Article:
Caesar and Cleopatra
Bernard Shaw 1913
“When a stupid man is doing something he is ashamed of, he always declares that it is his duty.” (Act III p 70)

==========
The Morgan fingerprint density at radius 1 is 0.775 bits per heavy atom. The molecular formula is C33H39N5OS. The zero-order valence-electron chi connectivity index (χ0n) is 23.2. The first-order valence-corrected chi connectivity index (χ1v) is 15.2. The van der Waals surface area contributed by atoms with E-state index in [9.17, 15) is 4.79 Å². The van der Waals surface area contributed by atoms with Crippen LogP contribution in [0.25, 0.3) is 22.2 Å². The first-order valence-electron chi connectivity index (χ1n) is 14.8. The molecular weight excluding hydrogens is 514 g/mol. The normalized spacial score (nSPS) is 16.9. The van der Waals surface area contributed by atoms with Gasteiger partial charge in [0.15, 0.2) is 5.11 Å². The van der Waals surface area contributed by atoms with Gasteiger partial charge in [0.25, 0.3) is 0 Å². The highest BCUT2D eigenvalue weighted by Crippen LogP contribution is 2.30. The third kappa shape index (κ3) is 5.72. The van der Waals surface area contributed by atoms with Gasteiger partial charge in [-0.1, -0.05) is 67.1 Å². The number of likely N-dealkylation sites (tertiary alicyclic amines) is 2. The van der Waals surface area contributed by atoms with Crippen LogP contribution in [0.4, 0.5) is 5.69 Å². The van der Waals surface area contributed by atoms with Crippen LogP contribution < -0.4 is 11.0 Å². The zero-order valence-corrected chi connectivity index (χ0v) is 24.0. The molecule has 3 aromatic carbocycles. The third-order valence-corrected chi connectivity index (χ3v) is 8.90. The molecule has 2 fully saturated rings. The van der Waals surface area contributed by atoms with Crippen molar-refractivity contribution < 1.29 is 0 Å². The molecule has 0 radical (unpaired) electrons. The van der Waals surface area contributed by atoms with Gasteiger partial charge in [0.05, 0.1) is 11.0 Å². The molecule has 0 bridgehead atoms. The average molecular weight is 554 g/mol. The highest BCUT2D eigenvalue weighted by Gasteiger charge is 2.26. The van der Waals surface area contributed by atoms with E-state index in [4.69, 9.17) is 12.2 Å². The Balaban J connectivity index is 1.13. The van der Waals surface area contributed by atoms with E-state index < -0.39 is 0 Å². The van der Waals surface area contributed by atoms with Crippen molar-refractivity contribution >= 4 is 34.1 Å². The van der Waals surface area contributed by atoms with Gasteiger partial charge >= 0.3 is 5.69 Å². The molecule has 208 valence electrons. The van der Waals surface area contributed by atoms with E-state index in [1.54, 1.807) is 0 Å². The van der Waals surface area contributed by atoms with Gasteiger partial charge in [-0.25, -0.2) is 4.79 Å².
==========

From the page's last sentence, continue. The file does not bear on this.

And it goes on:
Any work by Shaw is rich with aphoristic statements as noted above; for Shaw is play-write of observation deftly capable of inserting social criticism into the voices of his characters. He uses this skill to tell the tale of Caesar and Cleopatra as a period piece written by an Irishman criticizing British Imperialism at the cusp of the first World War through the portrayal of Caesar’s Roman expansion upon Persian and Egyptian soil. For this effort, Caesar and Cleopatra is effective in its efforts as a play with political undertones. However, the character portrayal of this play lacks a certain depth that failed to spark the interests of this reader. Cleopatra is excessively young and naive and Caesar is excessively wise and commandeering. I had expected a tale that would have depicted a budding relationship between these two historical icons but I only received a political morality tale with the characters puppeteering each other and their subjects in their shared efforts for power.